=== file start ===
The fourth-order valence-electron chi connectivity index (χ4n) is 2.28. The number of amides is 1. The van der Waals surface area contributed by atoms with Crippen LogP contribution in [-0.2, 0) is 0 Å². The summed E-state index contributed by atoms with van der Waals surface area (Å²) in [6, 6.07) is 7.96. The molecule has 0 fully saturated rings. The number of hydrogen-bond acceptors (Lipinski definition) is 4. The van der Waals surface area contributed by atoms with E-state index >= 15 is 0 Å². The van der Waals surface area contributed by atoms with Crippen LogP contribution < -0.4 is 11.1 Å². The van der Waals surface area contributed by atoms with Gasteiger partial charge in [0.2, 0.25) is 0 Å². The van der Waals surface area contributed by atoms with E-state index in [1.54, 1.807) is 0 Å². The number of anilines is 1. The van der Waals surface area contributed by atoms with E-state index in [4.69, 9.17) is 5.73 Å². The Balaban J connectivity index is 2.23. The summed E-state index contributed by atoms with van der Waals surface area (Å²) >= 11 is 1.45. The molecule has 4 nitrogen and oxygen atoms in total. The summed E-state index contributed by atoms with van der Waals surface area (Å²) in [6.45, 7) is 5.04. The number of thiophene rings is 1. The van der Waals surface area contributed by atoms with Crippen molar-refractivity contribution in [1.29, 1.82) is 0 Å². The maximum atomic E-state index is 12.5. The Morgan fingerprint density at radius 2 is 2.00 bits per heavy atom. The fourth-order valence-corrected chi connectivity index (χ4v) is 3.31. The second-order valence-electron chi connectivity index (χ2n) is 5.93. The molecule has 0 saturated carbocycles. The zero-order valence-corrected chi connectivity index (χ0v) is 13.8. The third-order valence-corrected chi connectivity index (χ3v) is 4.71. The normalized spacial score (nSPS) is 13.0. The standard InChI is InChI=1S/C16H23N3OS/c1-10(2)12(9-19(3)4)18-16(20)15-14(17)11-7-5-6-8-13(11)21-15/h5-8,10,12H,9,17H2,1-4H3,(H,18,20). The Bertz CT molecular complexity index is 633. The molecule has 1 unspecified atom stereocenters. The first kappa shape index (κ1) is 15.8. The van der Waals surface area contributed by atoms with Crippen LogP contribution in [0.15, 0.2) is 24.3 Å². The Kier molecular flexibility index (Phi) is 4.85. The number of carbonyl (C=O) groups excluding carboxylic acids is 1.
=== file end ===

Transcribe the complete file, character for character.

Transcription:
The fourth-order valence-electron chi connectivity index (χ4n) is 2.28. The number of amides is 1. The van der Waals surface area contributed by atoms with Crippen LogP contribution in [-0.2, 0) is 0 Å². The summed E-state index contributed by atoms with van der Waals surface area (Å²) in [6, 6.07) is 7.96. The molecule has 0 fully saturated rings. The number of hydrogen-bond acceptors (Lipinski definition) is 4. The van der Waals surface area contributed by atoms with E-state index >= 15 is 0 Å². The van der Waals surface area contributed by atoms with Crippen LogP contribution < -0.4 is 11.1 Å². The van der Waals surface area contributed by atoms with Gasteiger partial charge in [0.2, 0.25) is 0 Å². The van der Waals surface area contributed by atoms with E-state index in [1.54, 1.807) is 0 Å². The number of anilines is 1. The van der Waals surface area contributed by atoms with E-state index in [4.69, 9.17) is 5.73 Å². The Balaban J connectivity index is 2.23. The summed E-state index contributed by atoms with van der Waals surface area (Å²) >= 11 is 1.45. The molecule has 4 nitrogen and oxygen atoms in total. The summed E-state index contributed by atoms with van der Waals surface area (Å²) in [6.45, 7) is 5.04. The number of thiophene rings is 1. The van der Waals surface area contributed by atoms with Crippen molar-refractivity contribution in [1.29, 1.82) is 0 Å². The maximum atomic E-state index is 12.5. The Morgan fingerprint density at radius 2 is 2.00 bits per heavy atom. The fourth-order valence-corrected chi connectivity index (χ4v) is 3.31. The second-order valence-electron chi connectivity index (χ2n) is 5.93. The molecule has 0 saturated carbocycles. The zero-order valence-corrected chi connectivity index (χ0v) is 13.8. The third-order valence-corrected chi connectivity index (χ3v) is 4.71. The normalized spacial score (nSPS) is 13.0. The standard InChI is InChI=1S/C16H23N3OS/c1-10(2)12(9-19(3)4)18-16(20)15-14(17)11-7-5-6-8-13(11)21-15/h5-8,10,12H,9,17H2,1-4H3,(H,18,20). The Bertz CT molecular complexity index is 633. The molecule has 1 unspecified atom stereocenters. The first kappa shape index (κ1) is 15.8. The van der Waals surface area contributed by atoms with Crippen LogP contribution in [0.15, 0.2) is 24.3 Å². The Kier molecular flexibility index (Phi) is 4.85. The number of carbonyl (C=O) groups excluding carboxylic acids is 1.